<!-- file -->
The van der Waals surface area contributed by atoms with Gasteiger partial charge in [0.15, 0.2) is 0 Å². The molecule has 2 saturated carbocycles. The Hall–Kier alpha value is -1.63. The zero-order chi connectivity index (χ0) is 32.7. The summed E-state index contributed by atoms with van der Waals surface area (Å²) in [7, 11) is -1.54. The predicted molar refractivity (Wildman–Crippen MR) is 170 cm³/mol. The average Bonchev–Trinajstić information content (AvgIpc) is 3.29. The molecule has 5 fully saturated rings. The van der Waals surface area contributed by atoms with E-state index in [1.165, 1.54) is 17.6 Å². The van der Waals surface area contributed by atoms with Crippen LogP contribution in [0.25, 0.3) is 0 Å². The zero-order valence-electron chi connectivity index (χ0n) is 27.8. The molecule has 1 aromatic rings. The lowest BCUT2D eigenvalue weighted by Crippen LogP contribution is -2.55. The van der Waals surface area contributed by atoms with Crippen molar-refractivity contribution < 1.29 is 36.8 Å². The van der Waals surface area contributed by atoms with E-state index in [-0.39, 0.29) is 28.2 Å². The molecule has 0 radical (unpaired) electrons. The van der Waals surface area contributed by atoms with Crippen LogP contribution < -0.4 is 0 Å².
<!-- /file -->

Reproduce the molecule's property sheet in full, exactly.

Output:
The van der Waals surface area contributed by atoms with Gasteiger partial charge in [0.15, 0.2) is 0 Å². The molecule has 2 saturated carbocycles. The Hall–Kier alpha value is -1.63. The zero-order chi connectivity index (χ0) is 32.7. The summed E-state index contributed by atoms with van der Waals surface area (Å²) in [7, 11) is -1.54. The predicted molar refractivity (Wildman–Crippen MR) is 170 cm³/mol. The average Bonchev–Trinajstić information content (AvgIpc) is 3.29. The molecule has 5 fully saturated rings. The van der Waals surface area contributed by atoms with E-state index in [1.165, 1.54) is 17.6 Å². The van der Waals surface area contributed by atoms with Crippen LogP contribution in [0.25, 0.3) is 0 Å². The zero-order valence-electron chi connectivity index (χ0n) is 27.8. The molecule has 1 aromatic rings. The lowest BCUT2D eigenvalue weighted by Crippen LogP contribution is -2.55. The van der Waals surface area contributed by atoms with Crippen molar-refractivity contribution < 1.29 is 36.8 Å². The van der Waals surface area contributed by atoms with E-state index in [-0.39, 0.29) is 28.2 Å². The molecule has 0 radical (unpaired) electrons. The van der Waals surface area contributed by atoms with Crippen LogP contribution < -0.4 is 0 Å².